Spider mites do considerable damage to plants because they are voracious feeders. They attract young, tender growths such as sprouts, seedlings, and tender new leaves. When spider mites infest leafy vegetables, they can stunt plant development.

Spinning spider mite webs on plants may indicate that the organisms are present but doing little harm. However, if you notice webbing on leaves, stems, or buds, you should take action to prevent further damage.

10. Thrips

Thrips are tiny insect pests that resemble flying ants. You will find them on all parts of garden plants, including leaves, stems, buds, fruit, and flowers.

The name thrip comes from the Greek word trichomes, which means hair. Thrips have three sets of mouthparts, making them excellent at sucking fluids from plants.

The worst damage caused by thrips occurs in warm weather. Thrips chew holes in leaves, causing water loss. This can kill some plants.

How can you identify a garden fungus infection?

If you think your plant has a garden fungus infection, look for the following signs:

1. Discolored or dead leaves: Fungal diseases often start as small spots on leaves. These spots can be any color, including brown, black, yellow, or white. As the disease progresses, the spots may enlarge and kill the leaves.

2. Stunted growth: A plant with a fungal infection may stop growing or produce smaller than normal leaves and flowers.

3. Spots on stems: Fungal diseases can also cause spots to form on stems. These spots may be any color but are often black or brown. The stem may also become discolored or stunted in growth.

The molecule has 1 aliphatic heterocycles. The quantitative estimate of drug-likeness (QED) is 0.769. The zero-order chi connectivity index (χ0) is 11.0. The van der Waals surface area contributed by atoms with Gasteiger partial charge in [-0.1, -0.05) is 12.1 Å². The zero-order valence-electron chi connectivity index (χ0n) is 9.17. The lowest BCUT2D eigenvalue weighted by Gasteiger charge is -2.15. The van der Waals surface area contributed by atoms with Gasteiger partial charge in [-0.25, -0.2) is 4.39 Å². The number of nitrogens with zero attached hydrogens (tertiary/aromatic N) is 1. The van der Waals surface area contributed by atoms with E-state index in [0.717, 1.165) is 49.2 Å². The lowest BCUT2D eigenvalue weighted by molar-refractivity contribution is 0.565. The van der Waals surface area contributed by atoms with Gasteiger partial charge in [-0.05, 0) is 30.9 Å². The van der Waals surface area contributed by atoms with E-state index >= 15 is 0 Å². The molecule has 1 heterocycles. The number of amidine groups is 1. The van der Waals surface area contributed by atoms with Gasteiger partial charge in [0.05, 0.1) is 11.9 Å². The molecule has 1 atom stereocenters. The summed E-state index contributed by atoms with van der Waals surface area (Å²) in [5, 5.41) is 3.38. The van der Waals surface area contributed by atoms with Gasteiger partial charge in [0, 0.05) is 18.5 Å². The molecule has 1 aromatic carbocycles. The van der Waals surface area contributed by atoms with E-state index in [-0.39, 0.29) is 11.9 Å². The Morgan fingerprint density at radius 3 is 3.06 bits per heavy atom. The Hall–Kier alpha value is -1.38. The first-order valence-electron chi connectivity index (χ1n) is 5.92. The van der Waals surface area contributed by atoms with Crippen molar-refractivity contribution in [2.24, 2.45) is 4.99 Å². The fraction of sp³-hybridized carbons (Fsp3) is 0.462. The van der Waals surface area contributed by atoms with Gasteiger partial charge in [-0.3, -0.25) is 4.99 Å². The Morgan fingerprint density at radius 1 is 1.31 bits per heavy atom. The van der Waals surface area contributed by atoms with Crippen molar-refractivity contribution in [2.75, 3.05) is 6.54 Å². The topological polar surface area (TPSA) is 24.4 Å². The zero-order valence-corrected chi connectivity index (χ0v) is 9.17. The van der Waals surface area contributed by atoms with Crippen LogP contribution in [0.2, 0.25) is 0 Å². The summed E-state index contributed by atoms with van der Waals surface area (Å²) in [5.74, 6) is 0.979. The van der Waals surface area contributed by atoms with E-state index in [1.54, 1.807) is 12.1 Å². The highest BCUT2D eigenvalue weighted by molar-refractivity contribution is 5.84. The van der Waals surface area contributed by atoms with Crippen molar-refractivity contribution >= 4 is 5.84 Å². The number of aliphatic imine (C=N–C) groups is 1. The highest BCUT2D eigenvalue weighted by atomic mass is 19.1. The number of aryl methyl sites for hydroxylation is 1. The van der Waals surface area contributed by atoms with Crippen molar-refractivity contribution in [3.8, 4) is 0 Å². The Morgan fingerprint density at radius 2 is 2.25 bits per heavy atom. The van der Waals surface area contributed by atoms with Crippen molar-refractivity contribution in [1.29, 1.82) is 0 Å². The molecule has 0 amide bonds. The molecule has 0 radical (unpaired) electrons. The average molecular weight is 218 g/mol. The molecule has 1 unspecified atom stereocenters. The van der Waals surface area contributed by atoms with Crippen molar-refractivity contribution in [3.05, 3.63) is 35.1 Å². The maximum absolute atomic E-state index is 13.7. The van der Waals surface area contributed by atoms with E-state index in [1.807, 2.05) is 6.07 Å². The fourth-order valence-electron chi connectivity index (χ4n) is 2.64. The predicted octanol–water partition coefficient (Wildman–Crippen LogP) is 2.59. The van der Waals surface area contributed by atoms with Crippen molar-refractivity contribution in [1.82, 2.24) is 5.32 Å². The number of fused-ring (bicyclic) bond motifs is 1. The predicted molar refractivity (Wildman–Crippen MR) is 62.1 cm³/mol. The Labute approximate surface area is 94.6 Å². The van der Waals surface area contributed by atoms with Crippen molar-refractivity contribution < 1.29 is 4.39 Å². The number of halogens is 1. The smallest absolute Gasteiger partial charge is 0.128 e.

4. Mushrooms or other fungi growing near the plant: Many fungi form visible structures called fruiting bodies that release spores into the air to infect other plants. These structures are often mushrooms but can also be molded, mildews, or rust.

5. Unusual odors: Some types of fungi emit toxic chemicals that smell like rotting fruit or garbage. These smells don't always indicate a problem, but they are a good indicator if you suspect there might be a problem.

6. Discoloration: Plant tissues react differently when exposed to certain environmental conditions. Leaves that fade or turn yellow are usually due to stress. But when these changes occur over time, they can be an early warning sign of a more serious problem.

7. Yellowing: Another symptom of a fungal infection is a change in the appearance of leaves. Greenish-yellow, pale green or reddish areas on leaves may indicate a fungal infection.